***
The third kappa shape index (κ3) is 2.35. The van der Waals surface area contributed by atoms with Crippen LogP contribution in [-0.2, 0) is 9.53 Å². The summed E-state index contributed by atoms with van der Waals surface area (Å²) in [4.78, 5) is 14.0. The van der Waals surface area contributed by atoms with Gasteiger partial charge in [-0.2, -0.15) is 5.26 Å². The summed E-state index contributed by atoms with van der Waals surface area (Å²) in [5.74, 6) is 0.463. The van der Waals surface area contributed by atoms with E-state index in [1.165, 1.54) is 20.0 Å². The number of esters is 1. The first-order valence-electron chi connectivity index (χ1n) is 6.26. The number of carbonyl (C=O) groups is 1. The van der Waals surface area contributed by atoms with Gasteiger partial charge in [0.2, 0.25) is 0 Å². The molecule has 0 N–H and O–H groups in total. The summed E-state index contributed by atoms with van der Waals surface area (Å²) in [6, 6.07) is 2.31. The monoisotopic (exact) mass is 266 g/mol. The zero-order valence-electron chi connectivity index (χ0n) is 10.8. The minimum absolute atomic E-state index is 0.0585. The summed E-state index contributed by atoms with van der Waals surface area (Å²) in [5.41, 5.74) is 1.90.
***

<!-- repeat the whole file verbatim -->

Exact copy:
The third kappa shape index (κ3) is 2.35. The van der Waals surface area contributed by atoms with Crippen LogP contribution in [-0.2, 0) is 9.53 Å². The summed E-state index contributed by atoms with van der Waals surface area (Å²) in [4.78, 5) is 14.0. The van der Waals surface area contributed by atoms with Gasteiger partial charge in [-0.2, -0.15) is 5.26 Å². The summed E-state index contributed by atoms with van der Waals surface area (Å²) in [5.74, 6) is 0.463. The van der Waals surface area contributed by atoms with E-state index in [1.165, 1.54) is 20.0 Å². The number of esters is 1. The first-order valence-electron chi connectivity index (χ1n) is 6.26. The number of carbonyl (C=O) groups is 1. The van der Waals surface area contributed by atoms with Gasteiger partial charge in [0.2, 0.25) is 0 Å². The molecule has 0 N–H and O–H groups in total. The summed E-state index contributed by atoms with van der Waals surface area (Å²) in [6, 6.07) is 2.31. The monoisotopic (exact) mass is 266 g/mol. The zero-order valence-electron chi connectivity index (χ0n) is 10.8. The minimum absolute atomic E-state index is 0.0585. The summed E-state index contributed by atoms with van der Waals surface area (Å²) in [5.41, 5.74) is 1.90.